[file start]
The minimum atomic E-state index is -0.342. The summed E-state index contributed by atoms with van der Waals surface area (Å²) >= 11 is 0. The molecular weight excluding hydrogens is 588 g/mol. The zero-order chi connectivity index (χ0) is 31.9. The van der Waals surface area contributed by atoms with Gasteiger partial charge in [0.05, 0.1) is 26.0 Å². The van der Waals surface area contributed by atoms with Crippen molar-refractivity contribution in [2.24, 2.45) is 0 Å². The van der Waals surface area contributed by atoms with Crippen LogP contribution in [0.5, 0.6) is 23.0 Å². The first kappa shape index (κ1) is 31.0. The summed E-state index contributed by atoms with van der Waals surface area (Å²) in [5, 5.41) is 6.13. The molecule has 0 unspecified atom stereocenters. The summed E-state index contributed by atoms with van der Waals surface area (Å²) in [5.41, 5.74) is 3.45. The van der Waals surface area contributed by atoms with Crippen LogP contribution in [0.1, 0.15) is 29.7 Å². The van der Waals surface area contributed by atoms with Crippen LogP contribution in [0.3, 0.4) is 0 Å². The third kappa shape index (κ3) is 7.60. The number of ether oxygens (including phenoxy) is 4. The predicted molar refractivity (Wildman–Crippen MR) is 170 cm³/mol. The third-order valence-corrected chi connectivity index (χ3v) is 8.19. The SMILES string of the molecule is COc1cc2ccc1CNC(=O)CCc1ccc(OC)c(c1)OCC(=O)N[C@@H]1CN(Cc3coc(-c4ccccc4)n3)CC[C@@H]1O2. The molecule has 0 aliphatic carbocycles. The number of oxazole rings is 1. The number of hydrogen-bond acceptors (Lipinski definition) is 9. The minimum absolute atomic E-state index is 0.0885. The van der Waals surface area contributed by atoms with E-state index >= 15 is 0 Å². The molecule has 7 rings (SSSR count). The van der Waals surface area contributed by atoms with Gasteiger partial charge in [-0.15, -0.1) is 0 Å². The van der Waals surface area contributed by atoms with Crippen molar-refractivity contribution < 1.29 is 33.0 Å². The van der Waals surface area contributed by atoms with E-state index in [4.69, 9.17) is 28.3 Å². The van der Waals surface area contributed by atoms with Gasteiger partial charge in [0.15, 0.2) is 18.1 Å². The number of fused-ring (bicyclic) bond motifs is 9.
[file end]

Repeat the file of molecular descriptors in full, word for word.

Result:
The minimum atomic E-state index is -0.342. The summed E-state index contributed by atoms with van der Waals surface area (Å²) >= 11 is 0. The molecular weight excluding hydrogens is 588 g/mol. The zero-order chi connectivity index (χ0) is 31.9. The van der Waals surface area contributed by atoms with Gasteiger partial charge in [0.05, 0.1) is 26.0 Å². The van der Waals surface area contributed by atoms with Crippen molar-refractivity contribution in [2.24, 2.45) is 0 Å². The van der Waals surface area contributed by atoms with Crippen LogP contribution in [0.5, 0.6) is 23.0 Å². The first kappa shape index (κ1) is 31.0. The summed E-state index contributed by atoms with van der Waals surface area (Å²) in [5, 5.41) is 6.13. The molecule has 0 unspecified atom stereocenters. The summed E-state index contributed by atoms with van der Waals surface area (Å²) in [5.41, 5.74) is 3.45. The van der Waals surface area contributed by atoms with Crippen LogP contribution in [0.1, 0.15) is 29.7 Å². The van der Waals surface area contributed by atoms with Crippen LogP contribution in [0.3, 0.4) is 0 Å². The third kappa shape index (κ3) is 7.60. The number of ether oxygens (including phenoxy) is 4. The predicted molar refractivity (Wildman–Crippen MR) is 170 cm³/mol. The third-order valence-corrected chi connectivity index (χ3v) is 8.19. The SMILES string of the molecule is COc1cc2ccc1CNC(=O)CCc1ccc(OC)c(c1)OCC(=O)N[C@@H]1CN(Cc3coc(-c4ccccc4)n3)CC[C@@H]1O2. The molecule has 0 aliphatic carbocycles. The number of oxazole rings is 1. The number of hydrogen-bond acceptors (Lipinski definition) is 9. The minimum absolute atomic E-state index is 0.0885. The van der Waals surface area contributed by atoms with E-state index >= 15 is 0 Å². The molecule has 7 rings (SSSR count). The van der Waals surface area contributed by atoms with Gasteiger partial charge in [-0.15, -0.1) is 0 Å². The van der Waals surface area contributed by atoms with Crippen molar-refractivity contribution < 1.29 is 33.0 Å². The van der Waals surface area contributed by atoms with E-state index in [4.69, 9.17) is 28.3 Å². The van der Waals surface area contributed by atoms with Gasteiger partial charge in [0.15, 0.2) is 18.1 Å². The number of fused-ring (bicyclic) bond motifs is 9.